|Photoblog Test No. 1|
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(ICT Results via Science Daily, 27 August 2009) -- Innovative software developed in Europe that makes it easier to organise, search and navigate collections of digital images will soon be available to media agencies, photographers and, potentially, anyone trying to keep up with photo-happy Facebook or Flickr friends. The ImageNotion software, which is expected to go on sale next year, takes a user-friendly approach to semantic image annotation and search, a technology that links the content of photos to concepts so as to make the images understandable by computers. Such systems have typically required end users to use a manually developed ontology – a lexicon of predefined concepts used to assign machine-readable semantic meaning to information – and then train the software to correctly annotate different images. For example, an apple would need to be defined in an ontology for fruit and then photos of apple trees could be tagged as such.
The ImageNotion system strips away much of that complexity for the end user, combining semantic annotation with a variety of other technologies, from text mining and object recognition to face detection and face identification, in order to permit many more images to be accurately annotated with little or no user intervention. ... The software is currently being tested by the French photo agency Photo12 and the Italian State Library of Modern and Contemporary History, both IMAGINATION project partners, as well as by several German photographers. A web-based beta version is also available for testing on the website of ImageNotion Ltd., a spinoff company set up by some project members to start commercialising the software.
“We are currently refining the software, but we hope to be ready to start selling it as a stand-alone or web-based product next year. First, we will target professional users, primarily photo agencies, archives and libraries who need a quicker and easier way to annotate and find images, then we will look to provide it as a software service for individual photographers and, finally, as an embedded application, which could be used on other websites such as Facebook or Flickr,” Nagypal explains.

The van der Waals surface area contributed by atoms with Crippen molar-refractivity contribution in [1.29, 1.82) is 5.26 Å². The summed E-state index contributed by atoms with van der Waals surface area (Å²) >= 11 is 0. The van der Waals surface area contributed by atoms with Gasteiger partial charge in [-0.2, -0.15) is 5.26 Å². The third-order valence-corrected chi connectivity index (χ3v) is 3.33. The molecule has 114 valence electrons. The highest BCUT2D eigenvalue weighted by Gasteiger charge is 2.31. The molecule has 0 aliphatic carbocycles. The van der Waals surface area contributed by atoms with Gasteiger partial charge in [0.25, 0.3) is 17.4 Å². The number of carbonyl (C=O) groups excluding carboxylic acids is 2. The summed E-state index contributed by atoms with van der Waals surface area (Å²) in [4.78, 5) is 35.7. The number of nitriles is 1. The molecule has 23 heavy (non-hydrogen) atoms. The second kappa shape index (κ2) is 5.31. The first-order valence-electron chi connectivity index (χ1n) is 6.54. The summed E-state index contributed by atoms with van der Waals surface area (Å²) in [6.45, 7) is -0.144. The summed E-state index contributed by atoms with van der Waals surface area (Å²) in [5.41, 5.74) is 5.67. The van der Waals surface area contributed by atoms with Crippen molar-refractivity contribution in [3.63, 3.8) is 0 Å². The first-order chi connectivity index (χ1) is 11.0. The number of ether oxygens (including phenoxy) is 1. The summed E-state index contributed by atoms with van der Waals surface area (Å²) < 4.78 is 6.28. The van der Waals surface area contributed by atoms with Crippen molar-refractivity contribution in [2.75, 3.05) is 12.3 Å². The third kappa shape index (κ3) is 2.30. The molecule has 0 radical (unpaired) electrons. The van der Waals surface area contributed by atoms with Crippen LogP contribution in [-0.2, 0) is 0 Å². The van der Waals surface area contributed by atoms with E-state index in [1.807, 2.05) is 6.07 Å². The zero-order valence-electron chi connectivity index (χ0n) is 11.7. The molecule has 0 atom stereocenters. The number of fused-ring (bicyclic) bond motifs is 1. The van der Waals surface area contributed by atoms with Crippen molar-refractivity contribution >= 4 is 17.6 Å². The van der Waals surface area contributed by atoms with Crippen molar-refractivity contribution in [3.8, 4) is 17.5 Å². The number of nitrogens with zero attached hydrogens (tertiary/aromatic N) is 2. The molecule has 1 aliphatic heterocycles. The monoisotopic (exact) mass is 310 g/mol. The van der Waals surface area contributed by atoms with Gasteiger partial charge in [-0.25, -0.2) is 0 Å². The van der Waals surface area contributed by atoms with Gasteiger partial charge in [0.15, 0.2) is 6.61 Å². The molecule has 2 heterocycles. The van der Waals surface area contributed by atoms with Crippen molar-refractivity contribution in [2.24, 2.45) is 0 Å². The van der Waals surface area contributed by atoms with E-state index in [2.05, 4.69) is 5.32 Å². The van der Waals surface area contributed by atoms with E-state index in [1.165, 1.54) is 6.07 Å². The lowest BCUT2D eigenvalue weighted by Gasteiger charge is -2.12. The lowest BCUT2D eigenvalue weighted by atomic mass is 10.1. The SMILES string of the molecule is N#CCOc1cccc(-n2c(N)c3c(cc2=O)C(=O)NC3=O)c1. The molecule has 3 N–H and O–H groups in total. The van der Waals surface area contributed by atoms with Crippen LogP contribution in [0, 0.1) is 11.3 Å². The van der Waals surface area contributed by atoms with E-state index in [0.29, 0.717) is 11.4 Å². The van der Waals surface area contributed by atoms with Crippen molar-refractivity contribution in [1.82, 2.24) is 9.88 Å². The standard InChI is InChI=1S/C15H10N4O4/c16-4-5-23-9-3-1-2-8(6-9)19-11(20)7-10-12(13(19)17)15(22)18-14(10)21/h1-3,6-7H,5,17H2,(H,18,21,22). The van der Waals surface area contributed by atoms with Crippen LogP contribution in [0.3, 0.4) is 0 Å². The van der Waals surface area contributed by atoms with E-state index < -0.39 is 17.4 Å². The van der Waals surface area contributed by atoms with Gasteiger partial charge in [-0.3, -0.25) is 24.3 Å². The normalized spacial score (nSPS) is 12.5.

There was a bunch of serendipity with this one. The light and the lights were unexpected and contrasted nicely with the grey/blueness of the day and the scene.
I've cut behind the Captain Martin House before and since. The wide-angle view in this picture suggests more space between the camera and the porch railing than is actually the case.
One may embed a slideshow:
S. and I walked around the college the other day to stretch our legs a bit. Upon our return, S. spotted the waxwing in a tree. With the not-so-lovely digital zoom, the G10 was able to catch it. This is cropped quite a bit from the original image.
A list of sources for photobooks and other items printed with or from your digital images.
Or how I started an Art project with some stacking chairs, a colour printer, a small red dot and a bit of tape.
The chairs made me take their picture. The picture of the chairs looked like a picture of some sort of high-end installation. So I made up the card. Then, to be sure I could share the joke (the chairs and such being in a bit of an out-of-the-way place), I took their picture and found an art critic:
Then, someone suggested involving more than just my pod. The flyer version was the result. I urge others who see Art in Everyday Life to join in the fun! If you make one, send it along to me and I'll post it here.
See the book, too